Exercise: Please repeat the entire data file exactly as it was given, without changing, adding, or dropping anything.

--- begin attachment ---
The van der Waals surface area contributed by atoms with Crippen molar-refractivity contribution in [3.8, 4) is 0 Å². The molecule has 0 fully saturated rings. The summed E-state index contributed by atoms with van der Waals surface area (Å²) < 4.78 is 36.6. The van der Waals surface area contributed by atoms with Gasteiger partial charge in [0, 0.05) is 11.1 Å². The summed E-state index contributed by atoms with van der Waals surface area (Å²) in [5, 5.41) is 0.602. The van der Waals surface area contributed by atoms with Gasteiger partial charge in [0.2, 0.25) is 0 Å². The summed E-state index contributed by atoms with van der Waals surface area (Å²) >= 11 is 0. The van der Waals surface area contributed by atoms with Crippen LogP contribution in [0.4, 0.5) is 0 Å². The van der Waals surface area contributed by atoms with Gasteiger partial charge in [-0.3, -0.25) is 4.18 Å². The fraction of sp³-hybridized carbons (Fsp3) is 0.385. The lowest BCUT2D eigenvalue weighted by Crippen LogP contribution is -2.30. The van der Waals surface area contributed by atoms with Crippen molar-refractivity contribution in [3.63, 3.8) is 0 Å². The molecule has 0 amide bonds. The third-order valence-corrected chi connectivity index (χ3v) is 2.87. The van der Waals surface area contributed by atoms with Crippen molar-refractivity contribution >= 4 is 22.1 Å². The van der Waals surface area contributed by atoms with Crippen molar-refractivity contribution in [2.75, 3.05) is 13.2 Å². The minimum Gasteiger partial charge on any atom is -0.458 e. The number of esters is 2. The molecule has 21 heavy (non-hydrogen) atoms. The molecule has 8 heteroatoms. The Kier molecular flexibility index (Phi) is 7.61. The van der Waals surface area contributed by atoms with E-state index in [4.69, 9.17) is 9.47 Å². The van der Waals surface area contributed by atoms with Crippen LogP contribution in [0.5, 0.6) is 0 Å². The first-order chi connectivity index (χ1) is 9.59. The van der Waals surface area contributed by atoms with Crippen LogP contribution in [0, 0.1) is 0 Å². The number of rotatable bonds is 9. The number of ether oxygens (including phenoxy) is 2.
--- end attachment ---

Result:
The van der Waals surface area contributed by atoms with Crippen molar-refractivity contribution in [3.8, 4) is 0 Å². The molecule has 0 fully saturated rings. The summed E-state index contributed by atoms with van der Waals surface area (Å²) < 4.78 is 36.6. The van der Waals surface area contributed by atoms with Gasteiger partial charge in [0, 0.05) is 11.1 Å². The summed E-state index contributed by atoms with van der Waals surface area (Å²) in [5, 5.41) is 0.602. The van der Waals surface area contributed by atoms with Gasteiger partial charge in [0.2, 0.25) is 0 Å². The summed E-state index contributed by atoms with van der Waals surface area (Å²) >= 11 is 0. The van der Waals surface area contributed by atoms with Crippen LogP contribution in [0.4, 0.5) is 0 Å². The van der Waals surface area contributed by atoms with Gasteiger partial charge in [-0.3, -0.25) is 4.18 Å². The fraction of sp³-hybridized carbons (Fsp3) is 0.385. The lowest BCUT2D eigenvalue weighted by Crippen LogP contribution is -2.30. The van der Waals surface area contributed by atoms with Crippen molar-refractivity contribution in [3.63, 3.8) is 0 Å². The molecule has 0 amide bonds. The third-order valence-corrected chi connectivity index (χ3v) is 2.87. The van der Waals surface area contributed by atoms with Crippen molar-refractivity contribution >= 4 is 22.1 Å². The van der Waals surface area contributed by atoms with Crippen molar-refractivity contribution in [2.75, 3.05) is 13.2 Å². The minimum Gasteiger partial charge on any atom is -0.458 e. The number of esters is 2. The molecule has 21 heavy (non-hydrogen) atoms. The molecule has 8 heteroatoms. The Kier molecular flexibility index (Phi) is 7.61. The van der Waals surface area contributed by atoms with E-state index in [4.69, 9.17) is 9.47 Å². The van der Waals surface area contributed by atoms with Crippen LogP contribution in [0.5, 0.6) is 0 Å². The first-order chi connectivity index (χ1) is 9.59. The van der Waals surface area contributed by atoms with Crippen LogP contribution in [0, 0.1) is 0 Å². The number of rotatable bonds is 9. The number of ether oxygens (including phenoxy) is 2.